Poetry and I have always had a complicated relationship. We didn’t get along much in high school, and we came to a place of mutual tolerance in college. I decided to finally dip my toes back into poetic water only because Rupi Kaur’s books were constantly popping up on every News and Social feed I have. 

Immediately after reading both Milk and Honey and The Sun and Her Flowers in single sessions (they’re crazy short, with pictures) I found myself slightly disappointed. While I’m the first to admit that poetry is not one of my areas of expertise, the writing did not particularly feel like poetry.

Breaking up sentences
in this
format can’t
possibly be all it takes to
write poems?

Tools such as breaks and sentence fragments should create a lyricism, and be used only to further the author’s meaning. Here they often (aka always) feel incredibly random. I recognize that short-form poetry exists, but the majority of the books are very short sentences with line breaks in unexpected places to don’t seem to add any insight or meaning. I walked away from them thinking, “wow, if this is poetry I can absolutely be a poet”, which is probably not ideal.

You’re everywhere / except right here / and it hurts.

If that is a poem, I must have a fundamental lack of understanding of what makes poetry.

Rupi Kaur must be praised for her bravery and honesty, as her poems (if you can call them that?) are completely raw. In her darkest prose, she doesn’t shy away from her experiences with violence, emotional and physical abuse, sexual assault, toxic relationships, self-harm, and loss.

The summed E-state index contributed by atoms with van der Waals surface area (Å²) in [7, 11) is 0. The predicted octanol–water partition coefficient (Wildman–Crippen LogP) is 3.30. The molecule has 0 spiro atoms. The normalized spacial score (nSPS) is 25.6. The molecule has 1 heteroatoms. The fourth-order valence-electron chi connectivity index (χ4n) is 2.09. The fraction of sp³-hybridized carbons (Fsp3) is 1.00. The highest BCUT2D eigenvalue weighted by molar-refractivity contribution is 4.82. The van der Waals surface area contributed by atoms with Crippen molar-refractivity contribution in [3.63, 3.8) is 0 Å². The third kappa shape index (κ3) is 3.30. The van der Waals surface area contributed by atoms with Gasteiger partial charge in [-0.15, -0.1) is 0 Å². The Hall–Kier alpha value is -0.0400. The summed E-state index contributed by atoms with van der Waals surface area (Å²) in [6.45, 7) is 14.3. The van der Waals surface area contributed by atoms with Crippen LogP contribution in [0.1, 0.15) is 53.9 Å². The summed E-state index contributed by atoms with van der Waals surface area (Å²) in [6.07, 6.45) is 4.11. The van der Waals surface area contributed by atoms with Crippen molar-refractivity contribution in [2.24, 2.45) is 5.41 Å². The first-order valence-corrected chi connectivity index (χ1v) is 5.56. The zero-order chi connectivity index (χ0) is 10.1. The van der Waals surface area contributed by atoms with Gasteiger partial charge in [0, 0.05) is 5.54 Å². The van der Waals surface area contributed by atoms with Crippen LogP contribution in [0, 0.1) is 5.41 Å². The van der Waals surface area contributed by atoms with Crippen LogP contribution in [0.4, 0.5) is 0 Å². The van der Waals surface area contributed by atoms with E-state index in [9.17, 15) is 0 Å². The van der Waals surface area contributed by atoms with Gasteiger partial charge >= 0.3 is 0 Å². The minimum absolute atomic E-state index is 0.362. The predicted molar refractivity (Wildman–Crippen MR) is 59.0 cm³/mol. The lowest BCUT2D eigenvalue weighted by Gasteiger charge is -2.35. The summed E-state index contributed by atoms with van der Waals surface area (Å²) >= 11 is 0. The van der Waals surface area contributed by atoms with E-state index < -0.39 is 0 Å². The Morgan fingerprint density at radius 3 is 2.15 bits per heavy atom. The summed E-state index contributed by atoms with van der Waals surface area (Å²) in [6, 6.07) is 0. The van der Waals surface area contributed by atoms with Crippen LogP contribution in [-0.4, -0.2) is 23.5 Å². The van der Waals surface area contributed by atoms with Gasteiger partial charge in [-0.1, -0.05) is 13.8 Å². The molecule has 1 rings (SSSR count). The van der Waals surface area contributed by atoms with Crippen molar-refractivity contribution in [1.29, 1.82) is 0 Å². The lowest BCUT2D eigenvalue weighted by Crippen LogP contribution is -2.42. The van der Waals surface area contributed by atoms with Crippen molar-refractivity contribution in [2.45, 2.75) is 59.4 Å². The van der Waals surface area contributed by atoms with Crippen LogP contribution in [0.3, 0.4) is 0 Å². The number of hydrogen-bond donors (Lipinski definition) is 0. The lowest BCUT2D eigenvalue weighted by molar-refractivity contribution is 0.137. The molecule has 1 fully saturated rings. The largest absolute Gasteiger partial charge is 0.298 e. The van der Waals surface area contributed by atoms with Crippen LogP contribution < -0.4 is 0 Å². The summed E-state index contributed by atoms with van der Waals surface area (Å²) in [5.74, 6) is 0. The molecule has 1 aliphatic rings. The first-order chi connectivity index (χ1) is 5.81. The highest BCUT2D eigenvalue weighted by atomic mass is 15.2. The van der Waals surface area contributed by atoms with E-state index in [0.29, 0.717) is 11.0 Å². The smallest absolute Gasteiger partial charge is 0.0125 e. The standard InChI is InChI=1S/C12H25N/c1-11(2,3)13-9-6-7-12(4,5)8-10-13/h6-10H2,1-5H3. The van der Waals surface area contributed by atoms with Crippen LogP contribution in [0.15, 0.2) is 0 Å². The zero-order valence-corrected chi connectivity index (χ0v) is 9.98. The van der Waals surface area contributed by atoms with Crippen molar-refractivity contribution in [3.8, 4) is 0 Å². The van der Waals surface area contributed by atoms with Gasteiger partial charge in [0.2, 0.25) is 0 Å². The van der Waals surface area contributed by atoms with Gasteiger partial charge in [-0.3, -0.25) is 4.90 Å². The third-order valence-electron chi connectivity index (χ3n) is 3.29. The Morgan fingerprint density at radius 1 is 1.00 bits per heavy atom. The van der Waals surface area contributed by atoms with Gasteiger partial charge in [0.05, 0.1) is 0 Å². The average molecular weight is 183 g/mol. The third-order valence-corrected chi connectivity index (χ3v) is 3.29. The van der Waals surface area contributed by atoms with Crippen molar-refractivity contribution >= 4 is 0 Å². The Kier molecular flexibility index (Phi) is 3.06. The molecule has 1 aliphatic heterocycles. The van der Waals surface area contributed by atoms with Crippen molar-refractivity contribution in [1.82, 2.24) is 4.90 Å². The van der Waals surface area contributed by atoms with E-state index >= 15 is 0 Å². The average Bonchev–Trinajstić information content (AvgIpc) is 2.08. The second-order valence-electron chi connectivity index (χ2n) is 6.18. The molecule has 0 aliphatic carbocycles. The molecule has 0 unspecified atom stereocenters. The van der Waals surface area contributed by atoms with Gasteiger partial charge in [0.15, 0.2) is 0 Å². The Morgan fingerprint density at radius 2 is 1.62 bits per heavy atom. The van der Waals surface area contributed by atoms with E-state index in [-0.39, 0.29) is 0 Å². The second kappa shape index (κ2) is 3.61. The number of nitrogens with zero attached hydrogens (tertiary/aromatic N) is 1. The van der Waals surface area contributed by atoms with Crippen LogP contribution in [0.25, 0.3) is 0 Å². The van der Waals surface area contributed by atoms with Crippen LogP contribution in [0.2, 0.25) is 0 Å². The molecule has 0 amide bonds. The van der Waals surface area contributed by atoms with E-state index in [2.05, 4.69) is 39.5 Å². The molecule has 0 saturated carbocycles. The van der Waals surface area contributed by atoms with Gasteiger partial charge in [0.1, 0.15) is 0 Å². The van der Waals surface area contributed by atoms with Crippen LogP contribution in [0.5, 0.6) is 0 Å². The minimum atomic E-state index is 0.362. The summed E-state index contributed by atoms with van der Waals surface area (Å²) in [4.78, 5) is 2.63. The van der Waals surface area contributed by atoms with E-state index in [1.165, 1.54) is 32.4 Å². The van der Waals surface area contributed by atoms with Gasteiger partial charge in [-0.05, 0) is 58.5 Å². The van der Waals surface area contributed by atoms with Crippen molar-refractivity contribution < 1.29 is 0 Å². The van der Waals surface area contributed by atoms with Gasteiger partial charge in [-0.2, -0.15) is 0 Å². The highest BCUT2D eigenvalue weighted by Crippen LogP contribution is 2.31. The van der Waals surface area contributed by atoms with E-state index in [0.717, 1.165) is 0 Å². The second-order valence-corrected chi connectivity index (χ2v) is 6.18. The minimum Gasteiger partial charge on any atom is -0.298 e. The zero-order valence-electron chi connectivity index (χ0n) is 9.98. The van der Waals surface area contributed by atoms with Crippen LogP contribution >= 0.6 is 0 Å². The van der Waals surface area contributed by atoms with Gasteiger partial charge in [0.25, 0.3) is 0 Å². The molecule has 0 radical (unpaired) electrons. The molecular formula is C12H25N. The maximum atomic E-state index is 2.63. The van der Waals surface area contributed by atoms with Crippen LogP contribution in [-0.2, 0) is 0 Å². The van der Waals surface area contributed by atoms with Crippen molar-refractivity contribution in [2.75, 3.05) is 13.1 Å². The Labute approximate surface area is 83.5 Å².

She was music / but he had his ears cut off

She also explores the beauty of unadulterated femininity and self-love. I can’t bring myself to fully condemn Rupi’s work because, whether or not you consider it poetry, she inarguably is raising important discussions on a large scale. Maybe it’s not the perfect technical prose we studied in high school, but that doesn’t make it unimportant.

Other women’s bodies / are not our battlegrounds

Viewed as works of poetry, Rupi Kaur’s books may disappoint even amateur poetry connoisseurs. I prefer to view them as collections of gut-wrenching, thought-provoking, and sometimes-inspiring quotes. Producing engaging, succinct, and beautifully-rendered quotes that move us to self-reflect and self-respect is still quite an accomplishment. Alongside the delicate illustrations, she is at times incredibly poignant.  “How you love yourself is how you teach others to love you”, while simple, is a powerful and empowering message to love yourself and demand no less than self-respecting love from others.

I may not consider Kaur a brilliant poet, but I do think she is a beautiful writer.

My appreciation for her work only grew after attending her live reading from The Sun and Her Flowers at the Fillmore in Miami. Hearing her verbally recite from this book only furthered my belief that her work functions more as self-help/motivational quotes than poems. And there is nothing wrong with that. The show was absolutely beautiful and I’m thrilled to have seen it. She shared the interesting stories from her life that inspired the different passage, and read her “poems” in a calming “slam-poetry” style over beautiful music and aided by stunning visuals.

Even if you didn’t particularly enjoy reading Rupi Kaur, I’d highly recommend seeing her live if you have the opportunity. You may not hear poetry, but you’ll experience beautiful, gritty, honest, and immersive storytelling.